• Founded by Jed McCaleb in 2010 after learning about Bitcoin.
    • Initially set up on a website previously used for “Magic: The Gathering Online”.
    • Quickly became a leading Bitcoin exchange but faced security challenges.
    • By 2014, Mt. Gox filed for bankruptcy due to a large-scale Bitcoin theft.
  • Coinbase’s Services:
    • Retail Users: A platform to invest, store, spend, earn, and use crypto assets.
    • Institutions: Access to advanced trading and custody technology with robust security.
    • Ecosystem Partners: Developers and merchants can build applications on the platform and engage actively in the protocols.
  • Ownership Structure:
    • Concentrated among co-founders, individual investors, and venture capital firms.
    • Brian Armstrong: Co-founder with 59.5% of voting rights.
    • Frederick Ernest Ehrsam: Co-founder with 26.1% of voting rights.
    • Surojit Chatterjee: Notable individual investor and the current Chief Product Officer.
    • Paul Grewal: Key individual investor and Chief Legal Officer.
    • Venture Capital Backing: Notable firms include Andreessen Horowitz, Paradigm, Ribbit Capital, and Union Square Ventures.
  • Lessons from Mt. Gox:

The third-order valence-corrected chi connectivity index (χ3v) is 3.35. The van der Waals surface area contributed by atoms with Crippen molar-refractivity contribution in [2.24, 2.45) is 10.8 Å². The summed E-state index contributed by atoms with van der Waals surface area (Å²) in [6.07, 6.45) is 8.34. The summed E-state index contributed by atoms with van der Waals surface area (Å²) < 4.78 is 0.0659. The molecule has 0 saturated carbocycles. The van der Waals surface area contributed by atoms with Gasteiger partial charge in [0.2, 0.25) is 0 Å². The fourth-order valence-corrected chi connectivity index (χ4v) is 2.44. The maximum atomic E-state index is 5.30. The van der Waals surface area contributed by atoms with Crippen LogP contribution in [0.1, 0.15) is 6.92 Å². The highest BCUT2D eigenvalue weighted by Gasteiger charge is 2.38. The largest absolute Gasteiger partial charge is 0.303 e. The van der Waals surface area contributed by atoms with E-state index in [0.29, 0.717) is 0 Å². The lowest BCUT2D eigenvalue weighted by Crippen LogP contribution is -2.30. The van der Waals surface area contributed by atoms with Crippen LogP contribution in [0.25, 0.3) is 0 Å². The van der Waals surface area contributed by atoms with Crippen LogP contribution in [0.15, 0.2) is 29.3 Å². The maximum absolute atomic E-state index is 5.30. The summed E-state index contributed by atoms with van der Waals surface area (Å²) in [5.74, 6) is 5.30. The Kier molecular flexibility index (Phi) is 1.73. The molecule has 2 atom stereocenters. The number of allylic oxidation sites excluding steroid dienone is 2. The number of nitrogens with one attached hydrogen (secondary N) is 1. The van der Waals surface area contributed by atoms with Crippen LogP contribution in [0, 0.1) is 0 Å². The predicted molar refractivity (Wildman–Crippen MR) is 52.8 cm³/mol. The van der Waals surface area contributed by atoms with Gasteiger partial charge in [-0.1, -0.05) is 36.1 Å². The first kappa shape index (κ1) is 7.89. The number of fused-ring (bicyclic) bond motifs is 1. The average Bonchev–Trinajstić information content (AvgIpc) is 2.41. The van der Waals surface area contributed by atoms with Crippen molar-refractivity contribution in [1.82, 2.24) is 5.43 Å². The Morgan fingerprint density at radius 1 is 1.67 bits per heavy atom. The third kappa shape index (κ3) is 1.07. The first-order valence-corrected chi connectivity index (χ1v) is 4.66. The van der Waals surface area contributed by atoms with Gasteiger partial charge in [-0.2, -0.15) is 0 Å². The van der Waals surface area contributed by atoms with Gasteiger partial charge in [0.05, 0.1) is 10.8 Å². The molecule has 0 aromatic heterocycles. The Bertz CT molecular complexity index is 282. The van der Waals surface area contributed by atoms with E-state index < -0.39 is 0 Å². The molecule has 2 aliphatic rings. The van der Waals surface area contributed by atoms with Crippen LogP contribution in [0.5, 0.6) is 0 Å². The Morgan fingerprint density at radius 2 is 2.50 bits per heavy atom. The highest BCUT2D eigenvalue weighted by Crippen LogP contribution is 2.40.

• The security failures of Mt. Gox served as important lessons for Coinbase and other crypto platforms.
  • Diverse Customer Base:
    • Coinbase caters to retail users, institutional clients, and ecosystem partners with tailored services.
  • Coinbase’s Position:
    • Backed by influential co-founders, individual investors, and prominent venture capital firms, making it a dominant force in the crypto world.

Visual Stats Related to Coinbase

Coinbase Business Model

Coinbase is among the most popular platforms for trading and storing crypto-assets, whose mission is “to create an open financial system for the world” by enabling customers to trade cryptocurrencies. Its platform serves both as a search and discovery engine for crypto assets. The company makes money primarily through fees earned for the transactions processed through the platform, custodial services offered, interest, and subscriptions.